Typically, quaternary ammonium polymers are employed for antibacterial purposes. However, a century of use has led bacteria to develop resistance to such materials. Therefore, attention is now turning toward other cationic moieties. In this context, the present work explores sulfur-based main-chain cationic polymers. The results indicate that sulfonium polymers with a β-hydroxy motif do not suffer from structural instability issues as is commonly observed in cationic polythioethers. Furthermore, they can be highly effective toward important Gram-positive bacterial strains such as Mycobacterium smegmatis, a model organism to develop drugs against rapidly spreading tuberculosis infections. More importantly, however, more challenging Gram-negative strains such as Escherichia coli can also be targeted by the polysulfoniums with equal effectiveness. Interestingly, side-chain sulfonium polyelectrolytes are observed to be devoid of any significant antibacterial activity. Finally, a comparison with kanamycin and vancomycin suggests the present polymers to be similarly effective as the bactericidal antibiotic drugs. Overall, these results indicate the effectiveness of the main-chain trivalent β-hydroxy sulfonium motif for the development of novel antibacterial polymers with a non-ammonium structure.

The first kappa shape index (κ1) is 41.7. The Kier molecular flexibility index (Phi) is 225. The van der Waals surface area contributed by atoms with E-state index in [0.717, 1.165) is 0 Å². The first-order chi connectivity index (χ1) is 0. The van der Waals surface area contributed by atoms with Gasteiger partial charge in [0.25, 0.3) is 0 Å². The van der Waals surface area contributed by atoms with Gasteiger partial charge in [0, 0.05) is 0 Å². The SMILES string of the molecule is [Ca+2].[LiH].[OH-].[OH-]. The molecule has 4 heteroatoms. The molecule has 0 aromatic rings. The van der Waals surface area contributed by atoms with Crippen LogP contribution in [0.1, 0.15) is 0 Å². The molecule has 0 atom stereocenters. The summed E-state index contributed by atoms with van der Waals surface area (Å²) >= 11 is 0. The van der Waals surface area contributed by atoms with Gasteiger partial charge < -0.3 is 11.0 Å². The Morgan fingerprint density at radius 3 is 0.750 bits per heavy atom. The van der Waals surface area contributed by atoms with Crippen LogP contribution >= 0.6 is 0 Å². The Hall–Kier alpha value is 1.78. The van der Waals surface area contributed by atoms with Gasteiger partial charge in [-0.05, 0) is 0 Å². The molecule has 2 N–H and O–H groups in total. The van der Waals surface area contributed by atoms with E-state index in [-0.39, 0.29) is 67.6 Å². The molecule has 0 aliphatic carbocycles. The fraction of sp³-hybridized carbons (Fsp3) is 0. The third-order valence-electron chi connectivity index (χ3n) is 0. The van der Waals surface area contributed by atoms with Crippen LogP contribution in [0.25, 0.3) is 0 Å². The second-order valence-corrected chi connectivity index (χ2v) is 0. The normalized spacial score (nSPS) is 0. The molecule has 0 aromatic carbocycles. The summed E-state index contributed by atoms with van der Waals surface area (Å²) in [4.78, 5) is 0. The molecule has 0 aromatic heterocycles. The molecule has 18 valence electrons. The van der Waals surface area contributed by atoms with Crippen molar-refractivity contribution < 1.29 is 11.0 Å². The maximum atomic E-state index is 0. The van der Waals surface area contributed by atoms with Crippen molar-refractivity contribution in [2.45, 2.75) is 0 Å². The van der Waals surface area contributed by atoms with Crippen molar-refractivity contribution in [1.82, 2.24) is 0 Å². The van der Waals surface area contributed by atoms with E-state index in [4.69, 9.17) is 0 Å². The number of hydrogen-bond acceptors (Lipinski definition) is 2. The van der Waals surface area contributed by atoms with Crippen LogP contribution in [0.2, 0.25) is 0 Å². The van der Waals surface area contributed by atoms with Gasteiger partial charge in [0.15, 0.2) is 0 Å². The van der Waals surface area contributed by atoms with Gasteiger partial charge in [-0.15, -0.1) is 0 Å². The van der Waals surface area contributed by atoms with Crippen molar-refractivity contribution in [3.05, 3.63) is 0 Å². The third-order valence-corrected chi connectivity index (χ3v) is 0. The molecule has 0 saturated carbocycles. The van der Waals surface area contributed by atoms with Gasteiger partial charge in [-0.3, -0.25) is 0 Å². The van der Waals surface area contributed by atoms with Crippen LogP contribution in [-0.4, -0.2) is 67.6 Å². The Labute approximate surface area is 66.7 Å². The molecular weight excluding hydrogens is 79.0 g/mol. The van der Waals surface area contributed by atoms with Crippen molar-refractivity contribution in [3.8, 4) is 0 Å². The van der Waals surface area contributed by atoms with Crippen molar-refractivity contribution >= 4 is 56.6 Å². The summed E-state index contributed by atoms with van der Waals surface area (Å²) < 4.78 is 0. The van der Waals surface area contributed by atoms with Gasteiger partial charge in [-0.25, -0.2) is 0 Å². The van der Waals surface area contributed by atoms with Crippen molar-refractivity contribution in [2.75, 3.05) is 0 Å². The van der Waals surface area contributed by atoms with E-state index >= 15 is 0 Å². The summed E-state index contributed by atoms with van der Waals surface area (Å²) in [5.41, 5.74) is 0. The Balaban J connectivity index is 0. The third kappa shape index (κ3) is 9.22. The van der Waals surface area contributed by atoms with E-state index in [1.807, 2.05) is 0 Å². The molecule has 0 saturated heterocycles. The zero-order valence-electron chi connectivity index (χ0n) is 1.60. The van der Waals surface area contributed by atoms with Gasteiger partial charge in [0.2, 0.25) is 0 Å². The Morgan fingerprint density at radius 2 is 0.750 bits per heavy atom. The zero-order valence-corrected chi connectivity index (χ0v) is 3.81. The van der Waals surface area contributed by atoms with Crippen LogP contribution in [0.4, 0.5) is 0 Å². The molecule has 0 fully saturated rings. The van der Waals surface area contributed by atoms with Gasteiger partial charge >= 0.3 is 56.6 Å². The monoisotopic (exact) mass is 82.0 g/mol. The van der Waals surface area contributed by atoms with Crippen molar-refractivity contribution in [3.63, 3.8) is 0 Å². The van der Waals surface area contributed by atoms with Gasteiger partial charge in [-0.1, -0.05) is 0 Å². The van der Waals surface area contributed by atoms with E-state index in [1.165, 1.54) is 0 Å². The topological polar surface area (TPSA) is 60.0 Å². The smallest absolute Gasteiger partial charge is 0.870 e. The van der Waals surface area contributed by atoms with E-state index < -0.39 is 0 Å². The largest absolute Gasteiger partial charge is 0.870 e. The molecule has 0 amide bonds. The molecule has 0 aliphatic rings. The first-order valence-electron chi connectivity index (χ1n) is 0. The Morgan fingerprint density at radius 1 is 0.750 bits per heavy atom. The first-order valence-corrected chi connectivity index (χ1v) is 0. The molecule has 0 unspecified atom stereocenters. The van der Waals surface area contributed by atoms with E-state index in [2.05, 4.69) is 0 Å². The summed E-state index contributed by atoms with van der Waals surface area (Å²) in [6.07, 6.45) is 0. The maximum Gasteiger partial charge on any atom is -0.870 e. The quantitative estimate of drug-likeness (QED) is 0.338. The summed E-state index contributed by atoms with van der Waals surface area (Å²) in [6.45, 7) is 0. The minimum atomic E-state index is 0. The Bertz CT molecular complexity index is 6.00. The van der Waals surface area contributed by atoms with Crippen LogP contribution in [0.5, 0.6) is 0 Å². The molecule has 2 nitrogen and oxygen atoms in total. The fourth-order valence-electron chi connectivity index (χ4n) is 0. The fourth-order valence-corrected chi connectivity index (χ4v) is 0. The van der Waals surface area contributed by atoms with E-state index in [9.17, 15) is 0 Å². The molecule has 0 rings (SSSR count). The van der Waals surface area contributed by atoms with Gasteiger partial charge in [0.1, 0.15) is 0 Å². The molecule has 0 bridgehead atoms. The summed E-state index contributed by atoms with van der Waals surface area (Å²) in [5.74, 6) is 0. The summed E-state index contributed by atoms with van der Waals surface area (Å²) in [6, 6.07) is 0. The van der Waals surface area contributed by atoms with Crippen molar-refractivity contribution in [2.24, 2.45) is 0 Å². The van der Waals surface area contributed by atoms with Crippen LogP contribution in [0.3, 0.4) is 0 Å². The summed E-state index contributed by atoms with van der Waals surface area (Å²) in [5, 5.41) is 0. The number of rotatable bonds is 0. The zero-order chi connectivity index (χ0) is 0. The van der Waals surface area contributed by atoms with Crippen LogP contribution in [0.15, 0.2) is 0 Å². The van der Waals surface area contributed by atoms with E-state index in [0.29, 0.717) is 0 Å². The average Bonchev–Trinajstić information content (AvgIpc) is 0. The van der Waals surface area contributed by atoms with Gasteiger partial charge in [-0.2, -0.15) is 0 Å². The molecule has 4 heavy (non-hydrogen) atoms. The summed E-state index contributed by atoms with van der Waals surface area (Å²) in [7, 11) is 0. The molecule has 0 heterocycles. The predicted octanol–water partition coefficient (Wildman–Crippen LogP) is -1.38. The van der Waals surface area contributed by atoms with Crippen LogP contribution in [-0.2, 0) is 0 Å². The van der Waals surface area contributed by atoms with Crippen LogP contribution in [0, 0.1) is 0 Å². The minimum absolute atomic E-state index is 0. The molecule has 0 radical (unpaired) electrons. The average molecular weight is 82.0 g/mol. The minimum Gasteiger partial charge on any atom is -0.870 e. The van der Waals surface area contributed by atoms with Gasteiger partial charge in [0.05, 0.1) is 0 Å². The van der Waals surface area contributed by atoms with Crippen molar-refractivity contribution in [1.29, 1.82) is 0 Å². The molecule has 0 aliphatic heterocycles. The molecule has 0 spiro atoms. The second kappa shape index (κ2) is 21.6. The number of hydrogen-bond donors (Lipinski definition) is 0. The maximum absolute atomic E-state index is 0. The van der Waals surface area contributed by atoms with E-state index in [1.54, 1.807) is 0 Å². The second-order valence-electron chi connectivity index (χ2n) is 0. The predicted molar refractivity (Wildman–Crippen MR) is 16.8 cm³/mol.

Bibliographical noteFunding Information:
This research was funded by the National Research Foundation of Korea grant funded by the Korean government (MSIP) (NRF18R1D1A1B07048527). The authors thank Seung-Jin Kim and Prof. Min-Kyu Oh (Department of Chemical and Biological Engineering, Korea University) for help with the antibacterial measurements.
© 2021 American Chemical Society.
ASJC Scopus subject areas
- Polymers and Plastics
- Materials Chemistry